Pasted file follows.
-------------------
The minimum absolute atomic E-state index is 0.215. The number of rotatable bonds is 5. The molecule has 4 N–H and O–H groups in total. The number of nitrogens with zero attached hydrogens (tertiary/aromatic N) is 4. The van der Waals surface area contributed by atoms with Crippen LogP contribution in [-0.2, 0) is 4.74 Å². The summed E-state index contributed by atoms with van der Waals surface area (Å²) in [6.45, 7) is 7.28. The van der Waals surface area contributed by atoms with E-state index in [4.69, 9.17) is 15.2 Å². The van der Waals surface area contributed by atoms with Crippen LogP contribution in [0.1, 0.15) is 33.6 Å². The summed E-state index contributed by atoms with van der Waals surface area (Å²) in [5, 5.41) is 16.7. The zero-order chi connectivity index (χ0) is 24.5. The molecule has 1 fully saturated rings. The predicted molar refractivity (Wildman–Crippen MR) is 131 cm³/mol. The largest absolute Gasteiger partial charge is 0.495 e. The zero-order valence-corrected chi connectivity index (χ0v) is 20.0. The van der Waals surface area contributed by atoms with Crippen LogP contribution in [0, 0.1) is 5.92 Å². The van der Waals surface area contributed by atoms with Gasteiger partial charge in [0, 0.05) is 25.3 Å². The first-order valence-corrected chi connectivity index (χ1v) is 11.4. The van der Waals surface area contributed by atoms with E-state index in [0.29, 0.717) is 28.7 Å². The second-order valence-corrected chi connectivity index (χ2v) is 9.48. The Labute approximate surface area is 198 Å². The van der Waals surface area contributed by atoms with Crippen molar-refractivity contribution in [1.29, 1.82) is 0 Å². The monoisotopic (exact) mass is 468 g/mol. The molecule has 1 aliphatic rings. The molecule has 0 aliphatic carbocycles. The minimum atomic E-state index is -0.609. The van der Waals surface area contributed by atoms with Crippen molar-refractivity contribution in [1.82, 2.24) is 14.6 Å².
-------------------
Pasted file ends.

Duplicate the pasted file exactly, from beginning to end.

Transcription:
The minimum absolute atomic E-state index is 0.215. The number of rotatable bonds is 5. The molecule has 4 N–H and O–H groups in total. The number of nitrogens with zero attached hydrogens (tertiary/aromatic N) is 4. The van der Waals surface area contributed by atoms with Crippen LogP contribution in [-0.2, 0) is 4.74 Å². The summed E-state index contributed by atoms with van der Waals surface area (Å²) in [6.45, 7) is 7.28. The van der Waals surface area contributed by atoms with E-state index in [4.69, 9.17) is 15.2 Å². The van der Waals surface area contributed by atoms with Crippen LogP contribution in [0.1, 0.15) is 33.6 Å². The summed E-state index contributed by atoms with van der Waals surface area (Å²) in [5, 5.41) is 16.7. The zero-order chi connectivity index (χ0) is 24.5. The molecule has 1 fully saturated rings. The predicted molar refractivity (Wildman–Crippen MR) is 131 cm³/mol. The largest absolute Gasteiger partial charge is 0.495 e. The zero-order valence-corrected chi connectivity index (χ0v) is 20.0. The van der Waals surface area contributed by atoms with Crippen LogP contribution in [0, 0.1) is 5.92 Å². The van der Waals surface area contributed by atoms with Gasteiger partial charge in [0, 0.05) is 25.3 Å². The first-order valence-corrected chi connectivity index (χ1v) is 11.4. The van der Waals surface area contributed by atoms with E-state index in [0.29, 0.717) is 28.7 Å². The second-order valence-corrected chi connectivity index (χ2v) is 9.48. The Labute approximate surface area is 198 Å². The van der Waals surface area contributed by atoms with Crippen molar-refractivity contribution in [1.29, 1.82) is 0 Å². The monoisotopic (exact) mass is 468 g/mol. The molecule has 1 aliphatic rings. The molecule has 0 aliphatic carbocycles. The minimum atomic E-state index is -0.609. The van der Waals surface area contributed by atoms with Crippen molar-refractivity contribution in [1.82, 2.24) is 14.6 Å².